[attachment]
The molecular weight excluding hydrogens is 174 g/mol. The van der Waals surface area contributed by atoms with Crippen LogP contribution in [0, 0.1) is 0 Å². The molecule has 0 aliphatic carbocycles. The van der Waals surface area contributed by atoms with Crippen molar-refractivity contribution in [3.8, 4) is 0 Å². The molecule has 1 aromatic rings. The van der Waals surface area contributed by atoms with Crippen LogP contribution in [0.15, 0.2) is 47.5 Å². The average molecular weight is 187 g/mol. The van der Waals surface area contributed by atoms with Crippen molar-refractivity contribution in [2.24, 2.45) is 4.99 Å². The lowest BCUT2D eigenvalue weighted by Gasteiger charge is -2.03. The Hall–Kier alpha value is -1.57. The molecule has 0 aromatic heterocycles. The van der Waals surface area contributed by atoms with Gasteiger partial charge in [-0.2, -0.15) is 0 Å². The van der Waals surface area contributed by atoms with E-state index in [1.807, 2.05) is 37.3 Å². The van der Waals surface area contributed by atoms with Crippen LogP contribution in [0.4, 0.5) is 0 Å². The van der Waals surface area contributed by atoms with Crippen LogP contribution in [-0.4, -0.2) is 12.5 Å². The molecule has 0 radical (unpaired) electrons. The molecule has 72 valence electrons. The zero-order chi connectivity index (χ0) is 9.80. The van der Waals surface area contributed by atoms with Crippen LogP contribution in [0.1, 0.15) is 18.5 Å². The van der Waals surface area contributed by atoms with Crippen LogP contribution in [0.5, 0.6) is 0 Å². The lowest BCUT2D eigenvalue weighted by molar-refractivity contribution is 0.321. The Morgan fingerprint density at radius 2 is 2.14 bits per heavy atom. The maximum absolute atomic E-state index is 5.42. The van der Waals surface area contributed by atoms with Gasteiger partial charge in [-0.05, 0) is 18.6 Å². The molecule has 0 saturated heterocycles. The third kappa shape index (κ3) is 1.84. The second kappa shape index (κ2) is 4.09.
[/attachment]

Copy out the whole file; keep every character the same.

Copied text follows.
The molecular weight excluding hydrogens is 174 g/mol. The van der Waals surface area contributed by atoms with Crippen LogP contribution in [0, 0.1) is 0 Å². The molecule has 0 aliphatic carbocycles. The van der Waals surface area contributed by atoms with Crippen molar-refractivity contribution in [3.8, 4) is 0 Å². The molecule has 1 aromatic rings. The van der Waals surface area contributed by atoms with Crippen LogP contribution in [0.15, 0.2) is 47.5 Å². The average molecular weight is 187 g/mol. The van der Waals surface area contributed by atoms with Crippen molar-refractivity contribution in [2.24, 2.45) is 4.99 Å². The lowest BCUT2D eigenvalue weighted by Gasteiger charge is -2.03. The Hall–Kier alpha value is -1.57. The molecule has 0 aromatic heterocycles. The van der Waals surface area contributed by atoms with Gasteiger partial charge in [-0.2, -0.15) is 0 Å². The van der Waals surface area contributed by atoms with E-state index in [1.807, 2.05) is 37.3 Å². The van der Waals surface area contributed by atoms with Crippen LogP contribution in [0.4, 0.5) is 0 Å². The van der Waals surface area contributed by atoms with Crippen LogP contribution in [-0.4, -0.2) is 12.5 Å². The molecule has 0 radical (unpaired) electrons. The molecule has 72 valence electrons. The zero-order chi connectivity index (χ0) is 9.80. The van der Waals surface area contributed by atoms with Crippen LogP contribution in [0.1, 0.15) is 18.5 Å². The van der Waals surface area contributed by atoms with Crippen LogP contribution in [0.5, 0.6) is 0 Å². The lowest BCUT2D eigenvalue weighted by molar-refractivity contribution is 0.321. The Morgan fingerprint density at radius 2 is 2.14 bits per heavy atom. The maximum absolute atomic E-state index is 5.42. The van der Waals surface area contributed by atoms with Gasteiger partial charge in [-0.05, 0) is 18.6 Å². The molecule has 0 saturated heterocycles. The third kappa shape index (κ3) is 1.84. The second kappa shape index (κ2) is 4.09.